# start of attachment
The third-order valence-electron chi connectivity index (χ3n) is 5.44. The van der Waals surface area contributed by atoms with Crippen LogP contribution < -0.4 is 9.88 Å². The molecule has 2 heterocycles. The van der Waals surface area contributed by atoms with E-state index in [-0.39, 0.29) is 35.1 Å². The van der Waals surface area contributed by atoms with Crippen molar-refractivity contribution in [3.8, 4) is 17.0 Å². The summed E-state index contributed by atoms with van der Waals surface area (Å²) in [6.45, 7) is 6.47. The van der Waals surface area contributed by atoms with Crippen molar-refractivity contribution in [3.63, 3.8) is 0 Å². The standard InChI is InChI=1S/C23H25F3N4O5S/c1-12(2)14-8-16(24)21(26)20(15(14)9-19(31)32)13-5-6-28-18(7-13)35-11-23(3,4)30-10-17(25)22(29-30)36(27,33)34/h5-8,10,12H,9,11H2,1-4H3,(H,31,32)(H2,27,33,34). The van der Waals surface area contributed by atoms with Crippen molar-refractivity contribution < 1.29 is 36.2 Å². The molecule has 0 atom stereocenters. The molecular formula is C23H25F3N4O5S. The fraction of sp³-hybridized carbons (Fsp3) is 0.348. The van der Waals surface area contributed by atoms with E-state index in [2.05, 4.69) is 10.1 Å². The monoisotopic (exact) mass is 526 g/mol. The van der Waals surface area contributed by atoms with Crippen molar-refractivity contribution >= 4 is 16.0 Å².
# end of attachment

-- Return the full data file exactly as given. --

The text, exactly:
The third-order valence-electron chi connectivity index (χ3n) is 5.44. The van der Waals surface area contributed by atoms with Crippen LogP contribution < -0.4 is 9.88 Å². The molecule has 2 heterocycles. The van der Waals surface area contributed by atoms with E-state index in [-0.39, 0.29) is 35.1 Å². The van der Waals surface area contributed by atoms with Crippen molar-refractivity contribution in [3.8, 4) is 17.0 Å². The summed E-state index contributed by atoms with van der Waals surface area (Å²) in [6.45, 7) is 6.47. The van der Waals surface area contributed by atoms with Crippen molar-refractivity contribution in [3.63, 3.8) is 0 Å². The standard InChI is InChI=1S/C23H25F3N4O5S/c1-12(2)14-8-16(24)21(26)20(15(14)9-19(31)32)13-5-6-28-18(7-13)35-11-23(3,4)30-10-17(25)22(29-30)36(27,33)34/h5-8,10,12H,9,11H2,1-4H3,(H,31,32)(H2,27,33,34). The van der Waals surface area contributed by atoms with Crippen molar-refractivity contribution < 1.29 is 36.2 Å². The molecule has 0 atom stereocenters. The molecular formula is C23H25F3N4O5S. The fraction of sp³-hybridized carbons (Fsp3) is 0.348. The van der Waals surface area contributed by atoms with E-state index in [2.05, 4.69) is 10.1 Å². The monoisotopic (exact) mass is 526 g/mol. The van der Waals surface area contributed by atoms with Crippen molar-refractivity contribution >= 4 is 16.0 Å².